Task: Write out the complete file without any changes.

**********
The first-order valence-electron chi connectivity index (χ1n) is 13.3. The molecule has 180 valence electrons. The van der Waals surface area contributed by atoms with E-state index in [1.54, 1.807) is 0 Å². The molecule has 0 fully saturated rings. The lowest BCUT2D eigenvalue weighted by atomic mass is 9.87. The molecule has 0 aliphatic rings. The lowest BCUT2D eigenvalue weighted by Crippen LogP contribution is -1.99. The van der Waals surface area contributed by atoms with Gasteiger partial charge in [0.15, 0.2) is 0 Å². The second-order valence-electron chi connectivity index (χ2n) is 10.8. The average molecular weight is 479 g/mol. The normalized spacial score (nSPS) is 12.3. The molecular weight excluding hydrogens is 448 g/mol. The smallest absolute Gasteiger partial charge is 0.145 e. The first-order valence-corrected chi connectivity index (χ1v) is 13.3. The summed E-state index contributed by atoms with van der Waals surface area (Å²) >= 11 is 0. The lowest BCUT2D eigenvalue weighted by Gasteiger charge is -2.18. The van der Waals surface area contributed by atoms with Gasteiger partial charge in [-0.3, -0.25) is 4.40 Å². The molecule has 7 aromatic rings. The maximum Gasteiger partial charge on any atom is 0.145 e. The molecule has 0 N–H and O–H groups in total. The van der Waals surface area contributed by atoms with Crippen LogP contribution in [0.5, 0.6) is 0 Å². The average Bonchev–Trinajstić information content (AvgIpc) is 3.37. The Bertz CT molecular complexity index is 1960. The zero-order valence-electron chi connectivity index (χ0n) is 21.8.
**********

The first-order valence-electron chi connectivity index (χ1n) is 13.3. The molecule has 180 valence electrons. The van der Waals surface area contributed by atoms with E-state index in [1.54, 1.807) is 0 Å². The molecule has 0 fully saturated rings. The lowest BCUT2D eigenvalue weighted by atomic mass is 9.87. The molecule has 0 aliphatic rings. The lowest BCUT2D eigenvalue weighted by Crippen LogP contribution is -1.99. The van der Waals surface area contributed by atoms with Gasteiger partial charge in [0.15, 0.2) is 0 Å². The second-order valence-electron chi connectivity index (χ2n) is 10.8. The average molecular weight is 479 g/mol. The normalized spacial score (nSPS) is 12.3. The molecular weight excluding hydrogens is 448 g/mol. The smallest absolute Gasteiger partial charge is 0.145 e. The first-order valence-corrected chi connectivity index (χ1v) is 13.3. The summed E-state index contributed by atoms with van der Waals surface area (Å²) >= 11 is 0. The lowest BCUT2D eigenvalue weighted by Gasteiger charge is -2.18. The van der Waals surface area contributed by atoms with Gasteiger partial charge in [-0.3, -0.25) is 4.40 Å². The molecule has 7 aromatic rings. The maximum Gasteiger partial charge on any atom is 0.145 e. The molecule has 0 N–H and O–H groups in total. The van der Waals surface area contributed by atoms with Crippen LogP contribution in [0.5, 0.6) is 0 Å². The average Bonchev–Trinajstić information content (AvgIpc) is 3.37. The Bertz CT molecular complexity index is 1960. The zero-order valence-electron chi connectivity index (χ0n) is 21.8.